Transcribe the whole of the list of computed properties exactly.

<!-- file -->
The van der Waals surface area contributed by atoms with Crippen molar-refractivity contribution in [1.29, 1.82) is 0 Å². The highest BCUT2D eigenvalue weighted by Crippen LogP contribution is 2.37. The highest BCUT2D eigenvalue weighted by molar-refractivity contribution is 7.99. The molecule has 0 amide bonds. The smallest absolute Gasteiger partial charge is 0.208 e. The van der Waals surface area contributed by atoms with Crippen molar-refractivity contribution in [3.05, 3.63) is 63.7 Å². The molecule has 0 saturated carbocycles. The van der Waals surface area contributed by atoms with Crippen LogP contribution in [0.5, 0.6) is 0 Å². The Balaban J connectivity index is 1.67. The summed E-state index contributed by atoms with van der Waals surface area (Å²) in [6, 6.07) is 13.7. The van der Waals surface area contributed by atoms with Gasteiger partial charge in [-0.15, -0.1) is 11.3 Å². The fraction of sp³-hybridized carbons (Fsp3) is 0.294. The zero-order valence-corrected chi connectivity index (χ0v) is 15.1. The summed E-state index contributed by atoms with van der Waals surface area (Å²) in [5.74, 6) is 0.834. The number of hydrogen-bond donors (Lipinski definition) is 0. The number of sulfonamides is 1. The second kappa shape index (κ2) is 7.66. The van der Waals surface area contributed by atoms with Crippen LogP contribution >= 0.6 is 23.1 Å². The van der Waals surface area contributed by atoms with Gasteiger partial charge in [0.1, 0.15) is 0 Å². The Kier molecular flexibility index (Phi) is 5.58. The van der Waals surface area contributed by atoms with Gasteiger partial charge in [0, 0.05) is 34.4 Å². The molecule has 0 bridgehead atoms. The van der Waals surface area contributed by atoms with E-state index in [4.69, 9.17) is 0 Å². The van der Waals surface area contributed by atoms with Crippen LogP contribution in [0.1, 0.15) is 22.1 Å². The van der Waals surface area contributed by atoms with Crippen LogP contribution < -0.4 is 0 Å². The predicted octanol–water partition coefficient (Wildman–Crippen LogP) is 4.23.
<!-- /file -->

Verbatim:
The van der Waals surface area contributed by atoms with Crippen molar-refractivity contribution in [1.29, 1.82) is 0 Å². The highest BCUT2D eigenvalue weighted by Crippen LogP contribution is 2.37. The highest BCUT2D eigenvalue weighted by molar-refractivity contribution is 7.99. The molecule has 0 amide bonds. The smallest absolute Gasteiger partial charge is 0.208 e. The van der Waals surface area contributed by atoms with Crippen molar-refractivity contribution in [3.05, 3.63) is 63.7 Å². The molecule has 0 saturated carbocycles. The van der Waals surface area contributed by atoms with Crippen LogP contribution in [0.5, 0.6) is 0 Å². The Balaban J connectivity index is 1.67. The summed E-state index contributed by atoms with van der Waals surface area (Å²) in [6, 6.07) is 13.7. The van der Waals surface area contributed by atoms with Gasteiger partial charge in [-0.15, -0.1) is 11.3 Å². The fraction of sp³-hybridized carbons (Fsp3) is 0.294. The zero-order valence-corrected chi connectivity index (χ0v) is 15.1. The summed E-state index contributed by atoms with van der Waals surface area (Å²) in [5.74, 6) is 0.834. The number of hydrogen-bond donors (Lipinski definition) is 0. The number of sulfonamides is 1. The second kappa shape index (κ2) is 7.66. The van der Waals surface area contributed by atoms with Crippen LogP contribution >= 0.6 is 23.1 Å². The van der Waals surface area contributed by atoms with Gasteiger partial charge in [0.1, 0.15) is 0 Å². The Kier molecular flexibility index (Phi) is 5.58. The van der Waals surface area contributed by atoms with Gasteiger partial charge in [0, 0.05) is 34.4 Å². The molecule has 0 bridgehead atoms. The van der Waals surface area contributed by atoms with E-state index in [4.69, 9.17) is 0 Å². The van der Waals surface area contributed by atoms with Crippen LogP contribution in [0.1, 0.15) is 22.1 Å². The van der Waals surface area contributed by atoms with Crippen LogP contribution < -0.4 is 0 Å². The predicted octanol–water partition coefficient (Wildman–Crippen LogP) is 4.23.